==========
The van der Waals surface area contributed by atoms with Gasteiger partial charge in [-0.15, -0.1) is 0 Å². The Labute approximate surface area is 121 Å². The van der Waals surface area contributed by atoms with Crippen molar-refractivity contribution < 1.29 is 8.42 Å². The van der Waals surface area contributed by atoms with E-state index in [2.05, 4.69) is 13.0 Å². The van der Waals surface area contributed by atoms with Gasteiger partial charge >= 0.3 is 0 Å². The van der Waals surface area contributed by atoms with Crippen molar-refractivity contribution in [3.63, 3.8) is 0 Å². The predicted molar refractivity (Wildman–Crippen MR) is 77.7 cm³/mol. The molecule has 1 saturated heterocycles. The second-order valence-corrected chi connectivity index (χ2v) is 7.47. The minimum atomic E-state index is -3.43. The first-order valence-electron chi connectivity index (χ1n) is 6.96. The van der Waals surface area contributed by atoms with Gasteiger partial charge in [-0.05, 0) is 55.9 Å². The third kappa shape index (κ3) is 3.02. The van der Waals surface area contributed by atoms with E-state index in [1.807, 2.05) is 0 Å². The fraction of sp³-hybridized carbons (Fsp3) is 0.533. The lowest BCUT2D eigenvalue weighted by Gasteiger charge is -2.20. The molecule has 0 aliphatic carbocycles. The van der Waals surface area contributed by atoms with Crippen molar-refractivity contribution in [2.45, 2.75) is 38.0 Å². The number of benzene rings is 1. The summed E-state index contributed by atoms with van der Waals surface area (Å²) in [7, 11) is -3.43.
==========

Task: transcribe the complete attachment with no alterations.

The van der Waals surface area contributed by atoms with Gasteiger partial charge in [-0.15, -0.1) is 0 Å². The Labute approximate surface area is 121 Å². The van der Waals surface area contributed by atoms with Crippen molar-refractivity contribution < 1.29 is 8.42 Å². The van der Waals surface area contributed by atoms with E-state index in [2.05, 4.69) is 13.0 Å². The van der Waals surface area contributed by atoms with Gasteiger partial charge >= 0.3 is 0 Å². The van der Waals surface area contributed by atoms with Crippen molar-refractivity contribution in [3.63, 3.8) is 0 Å². The predicted molar refractivity (Wildman–Crippen MR) is 77.7 cm³/mol. The molecule has 1 saturated heterocycles. The second-order valence-corrected chi connectivity index (χ2v) is 7.47. The minimum atomic E-state index is -3.43. The first-order valence-electron chi connectivity index (χ1n) is 6.96. The van der Waals surface area contributed by atoms with Gasteiger partial charge in [-0.05, 0) is 55.9 Å². The third kappa shape index (κ3) is 3.02. The van der Waals surface area contributed by atoms with E-state index in [1.807, 2.05) is 0 Å². The fraction of sp³-hybridized carbons (Fsp3) is 0.533. The lowest BCUT2D eigenvalue weighted by Gasteiger charge is -2.20. The molecule has 0 aliphatic carbocycles. The van der Waals surface area contributed by atoms with Crippen molar-refractivity contribution in [2.45, 2.75) is 38.0 Å². The number of benzene rings is 1. The summed E-state index contributed by atoms with van der Waals surface area (Å²) in [7, 11) is -3.43.